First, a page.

519 Ocean Blvd

When businessman Howard Baker decided to build a home in Coronado in 1915, he turned to one of his classmates from Cornell University, William Sterling Hebbard. Baker wanted something with an East Coast feel and a place where he could entertain. The result was a 16-room estate clad in brick on the lower half and shingles on the second floor. The design, with distinctive cross gables, has both Craftsman and Tudor Revival influences. It also had a host of modern conveniences for its day, including seven separate furnaces to heat each of the living spaces separately and a telephone connection in each room. 

Baker named his home Las Olas (meaning “the waves” in Spanish) because of his direct view of the Pacific. He had a wall built around the property before construction and filled it with dirt, raising the land three feet so the house sat high enough for an ocean view from every main room. The house cost $28,000 to build and the landscaping added another $12,000. 

Baker was quoted in the San Diego Union, saying, “all in all, I think I will have a rather attractive little winter home when things are finished as I now have them planned.”

Hebbard was a well-known and influential architect in the region around the turn of the 20th century. Among his designs are Christ Episcopal Church in Coronado, Crown Manor at 1015 Ocean Blvd. and the Marston House, now a museum by Balboa Park. He designed Crown Manor and the Marston House with his partner at the time Irving Gill, becoming a solo practitioner in 1907. Hebbard was known for working in an eclectic variety of styles — English Cottage, Tudor Revival, Craftsman, Mission, and Classical Revival— and utilizing different materials on the first and second stories. 

Sadly, Baker didn’t get to enjoy his home for long. He died of pneumonia in 1919. 

In 1929, Walter and Franke Fitch bought the property for their family of seven. Fitch, an engineer at his father’s copper mines in Utah, retired at 33, and the family moved to Coronado. The Fitch family owned the Ocean Boulevard property for more than 40 years, and it was the scene of many parties and social activities.

Walter Fitch died in 1971, and a year later Clark and Nina Hartwell bought the house, renaming it Seashore. Clark Hartwell owned the Hartwell Corporation, which designed and manufactured latches, latching systems, complex doors, and other components for the aerospace industry. He was also chairman and later president of Velcro Industries, which he sold in 1973. Velcro became such an integral part of the NASA program to combat weightlessness that the Hartwells were invited to watch the Apollo 11 space launch.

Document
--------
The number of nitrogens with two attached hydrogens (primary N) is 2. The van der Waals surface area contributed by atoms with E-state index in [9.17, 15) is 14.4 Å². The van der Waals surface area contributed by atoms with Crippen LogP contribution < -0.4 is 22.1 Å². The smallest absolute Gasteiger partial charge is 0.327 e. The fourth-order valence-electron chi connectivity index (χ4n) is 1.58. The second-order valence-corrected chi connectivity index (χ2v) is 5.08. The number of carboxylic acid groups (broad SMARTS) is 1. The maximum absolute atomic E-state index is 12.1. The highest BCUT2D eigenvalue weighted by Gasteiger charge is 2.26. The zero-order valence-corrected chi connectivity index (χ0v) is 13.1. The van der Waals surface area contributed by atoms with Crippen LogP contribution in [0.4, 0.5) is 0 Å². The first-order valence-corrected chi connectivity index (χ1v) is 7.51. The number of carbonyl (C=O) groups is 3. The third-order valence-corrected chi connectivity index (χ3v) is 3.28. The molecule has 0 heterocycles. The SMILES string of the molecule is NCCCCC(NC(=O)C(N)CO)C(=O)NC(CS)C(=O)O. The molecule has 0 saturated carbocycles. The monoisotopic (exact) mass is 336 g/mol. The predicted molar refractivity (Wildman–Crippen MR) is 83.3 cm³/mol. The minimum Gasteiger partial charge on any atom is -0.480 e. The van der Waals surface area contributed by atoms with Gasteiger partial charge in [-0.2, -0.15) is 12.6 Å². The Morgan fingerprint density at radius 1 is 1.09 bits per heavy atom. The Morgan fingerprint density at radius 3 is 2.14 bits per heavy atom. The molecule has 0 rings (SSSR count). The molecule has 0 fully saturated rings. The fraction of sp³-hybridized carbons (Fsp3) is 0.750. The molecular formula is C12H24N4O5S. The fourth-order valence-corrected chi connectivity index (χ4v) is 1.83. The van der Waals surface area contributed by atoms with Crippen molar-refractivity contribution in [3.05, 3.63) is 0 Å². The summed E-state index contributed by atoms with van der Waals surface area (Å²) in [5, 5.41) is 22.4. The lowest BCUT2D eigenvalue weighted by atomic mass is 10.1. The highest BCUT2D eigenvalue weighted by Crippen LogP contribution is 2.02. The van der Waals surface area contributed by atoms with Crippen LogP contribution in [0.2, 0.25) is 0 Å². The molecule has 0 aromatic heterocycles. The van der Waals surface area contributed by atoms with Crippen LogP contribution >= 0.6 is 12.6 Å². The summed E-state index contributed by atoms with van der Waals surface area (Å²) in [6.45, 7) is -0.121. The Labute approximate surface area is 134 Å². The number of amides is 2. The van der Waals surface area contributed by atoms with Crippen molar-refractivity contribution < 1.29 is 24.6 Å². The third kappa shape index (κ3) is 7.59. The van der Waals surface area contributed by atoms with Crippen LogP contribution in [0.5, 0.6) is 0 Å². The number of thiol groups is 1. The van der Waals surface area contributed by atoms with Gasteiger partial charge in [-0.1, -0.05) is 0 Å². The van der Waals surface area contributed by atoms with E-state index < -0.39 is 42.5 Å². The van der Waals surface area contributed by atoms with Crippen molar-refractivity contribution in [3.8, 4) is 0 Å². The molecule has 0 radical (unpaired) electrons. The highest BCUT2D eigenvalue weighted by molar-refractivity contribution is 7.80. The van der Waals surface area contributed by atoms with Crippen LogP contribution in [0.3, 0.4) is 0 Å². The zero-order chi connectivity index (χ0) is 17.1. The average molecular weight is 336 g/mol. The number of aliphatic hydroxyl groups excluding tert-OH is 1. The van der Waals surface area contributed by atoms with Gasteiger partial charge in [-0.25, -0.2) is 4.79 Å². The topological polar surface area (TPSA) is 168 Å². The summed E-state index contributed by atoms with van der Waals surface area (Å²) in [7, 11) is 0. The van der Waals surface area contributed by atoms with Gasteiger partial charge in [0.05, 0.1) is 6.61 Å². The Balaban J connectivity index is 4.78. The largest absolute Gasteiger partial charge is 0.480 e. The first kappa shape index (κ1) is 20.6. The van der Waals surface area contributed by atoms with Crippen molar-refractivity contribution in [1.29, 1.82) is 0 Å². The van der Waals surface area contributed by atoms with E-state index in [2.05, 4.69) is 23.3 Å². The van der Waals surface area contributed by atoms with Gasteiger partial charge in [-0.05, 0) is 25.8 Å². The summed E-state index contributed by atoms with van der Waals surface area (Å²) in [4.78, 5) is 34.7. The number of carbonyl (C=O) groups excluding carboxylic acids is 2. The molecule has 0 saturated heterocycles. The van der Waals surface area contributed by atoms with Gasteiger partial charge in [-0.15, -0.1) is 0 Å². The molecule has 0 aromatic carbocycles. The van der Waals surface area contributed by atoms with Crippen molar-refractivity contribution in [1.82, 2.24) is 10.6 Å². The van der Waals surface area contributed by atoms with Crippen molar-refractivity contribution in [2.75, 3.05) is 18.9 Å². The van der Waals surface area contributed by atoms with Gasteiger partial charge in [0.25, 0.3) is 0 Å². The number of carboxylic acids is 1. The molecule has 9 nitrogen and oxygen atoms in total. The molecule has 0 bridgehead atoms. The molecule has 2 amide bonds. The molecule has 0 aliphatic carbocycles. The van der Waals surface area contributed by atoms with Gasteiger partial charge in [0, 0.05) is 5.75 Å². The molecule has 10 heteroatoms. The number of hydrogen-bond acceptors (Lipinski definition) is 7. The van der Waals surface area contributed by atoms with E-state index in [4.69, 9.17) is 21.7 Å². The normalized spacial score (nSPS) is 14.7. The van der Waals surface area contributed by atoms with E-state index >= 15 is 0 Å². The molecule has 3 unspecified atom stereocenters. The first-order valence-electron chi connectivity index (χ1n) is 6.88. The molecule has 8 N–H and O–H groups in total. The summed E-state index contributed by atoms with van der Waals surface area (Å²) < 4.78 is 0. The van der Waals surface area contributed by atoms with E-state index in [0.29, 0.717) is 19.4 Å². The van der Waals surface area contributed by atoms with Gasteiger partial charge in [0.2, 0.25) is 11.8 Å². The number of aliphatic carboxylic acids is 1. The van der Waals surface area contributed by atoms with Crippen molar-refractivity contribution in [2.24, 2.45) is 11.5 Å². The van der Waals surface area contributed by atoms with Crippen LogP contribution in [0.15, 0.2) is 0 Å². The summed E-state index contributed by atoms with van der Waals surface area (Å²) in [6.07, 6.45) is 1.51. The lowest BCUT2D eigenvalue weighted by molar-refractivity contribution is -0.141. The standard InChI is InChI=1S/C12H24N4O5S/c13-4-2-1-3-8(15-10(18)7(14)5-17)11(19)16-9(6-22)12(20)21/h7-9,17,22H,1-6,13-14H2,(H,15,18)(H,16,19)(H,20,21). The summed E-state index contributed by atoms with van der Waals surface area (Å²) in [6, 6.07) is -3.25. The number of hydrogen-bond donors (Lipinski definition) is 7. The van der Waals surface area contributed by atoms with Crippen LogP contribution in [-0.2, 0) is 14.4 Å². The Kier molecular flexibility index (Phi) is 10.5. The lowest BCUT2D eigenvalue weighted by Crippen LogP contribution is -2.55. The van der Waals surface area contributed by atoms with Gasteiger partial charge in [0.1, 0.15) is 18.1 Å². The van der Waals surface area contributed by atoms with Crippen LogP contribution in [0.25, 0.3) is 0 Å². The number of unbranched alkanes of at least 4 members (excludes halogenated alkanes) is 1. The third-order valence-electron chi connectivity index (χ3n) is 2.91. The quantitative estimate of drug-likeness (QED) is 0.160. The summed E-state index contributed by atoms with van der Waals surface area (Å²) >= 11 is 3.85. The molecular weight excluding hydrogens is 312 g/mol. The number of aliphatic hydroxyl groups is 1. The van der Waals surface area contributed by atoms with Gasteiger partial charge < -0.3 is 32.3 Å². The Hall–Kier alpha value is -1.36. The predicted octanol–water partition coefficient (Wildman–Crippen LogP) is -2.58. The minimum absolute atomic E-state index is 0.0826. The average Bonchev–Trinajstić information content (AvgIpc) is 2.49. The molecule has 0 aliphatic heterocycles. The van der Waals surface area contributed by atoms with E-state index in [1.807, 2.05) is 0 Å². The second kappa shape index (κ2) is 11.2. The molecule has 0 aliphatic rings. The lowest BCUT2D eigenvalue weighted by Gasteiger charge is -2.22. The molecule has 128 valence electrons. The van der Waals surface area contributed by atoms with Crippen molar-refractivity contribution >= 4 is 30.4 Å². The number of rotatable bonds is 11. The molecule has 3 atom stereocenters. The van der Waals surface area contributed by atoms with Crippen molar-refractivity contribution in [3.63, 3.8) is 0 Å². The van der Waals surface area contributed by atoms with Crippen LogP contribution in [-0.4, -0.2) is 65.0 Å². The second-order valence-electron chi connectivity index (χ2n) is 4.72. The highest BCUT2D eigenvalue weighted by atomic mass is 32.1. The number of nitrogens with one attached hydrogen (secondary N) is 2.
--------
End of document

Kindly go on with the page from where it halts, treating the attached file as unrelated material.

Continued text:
The Hartwells’ permanent residence was in Las Vegas, but they also owned homes in New York, London, Montreal, and Nassau, as well as the Coronado Shores.

Nina Pavloff was Hartwell’s third wife. She was an immigrant from Russia whose family left the country in the aftermath of the 1917 Bolshevik revolution when she was an infant. She continued to live in Coronado part-time after the death of her husband in 1986, and the house remained as part of the Hartwell Trust until her death in 2017.

By the time the current homeowners bought the house in 2018, it needed a lot of TLC. The house had an East Coast feel, which they liked, so they embarked on a five-year labor of love to basically rebuild the home, restoring the outside and turning the inside upside down. The living areas are now on the second floor and the bedrooms on the lower level.

“Why hide the view, which is wonderful?” the homeowner said. 

The exterior has fresh cedar shingles and a new roof.  Because the home has been historically designated by the city of Coronado, alterations to the façade have been kept to a minimum. The owners were given permission to add folding doors leading to the upstairs balcony overlooking Ocean Avenue.

“It’s been a long haul, but it definitely has been returned to something special” the homeowner said. “When you walk up the staircase and see the ocean view, it’s really hard not to feel happy.” 


In honor of the 10th Anniversary of the GEM Awards, the Coronado Historical Association is pleased to announce that there is a prodigious group of ten finalists for this year’s award, the largest group of finalists in the awards history. This year’s finalists include historic properties at: 1026 Flora Avenue, 1045 Loma Avenue, 1135 Loma Ave, 1315/1319 5th Street, 275 J Avenue, 350 D Avenue, 519 Ocean Boulevard, 520 J Avenue, 870 H Avenue, and 874 A Avenue. 

Established in 2013, the GEM Awards have become a tradition in recognizing homeowners who retain and maintain Coronado's unique character. By choosing renovation over replacement, homeowners are celebrated for their unwavering commitment to preserving the island's architectural history and fostering connections to the past. These awards serve as a public acknowledgment of their dedication to the past. This year's Awards Ceremony, where the winners will be announced, will be held on Wednesday, April 3rd at 5:30 pm at the City's Nautilus Room. Tickets can be purchased on CHA's website or by calling 619-435-7242.

To delve into the remarkable preservation efforts undertaken by the nominees, CHA is spotlighting the history of each home.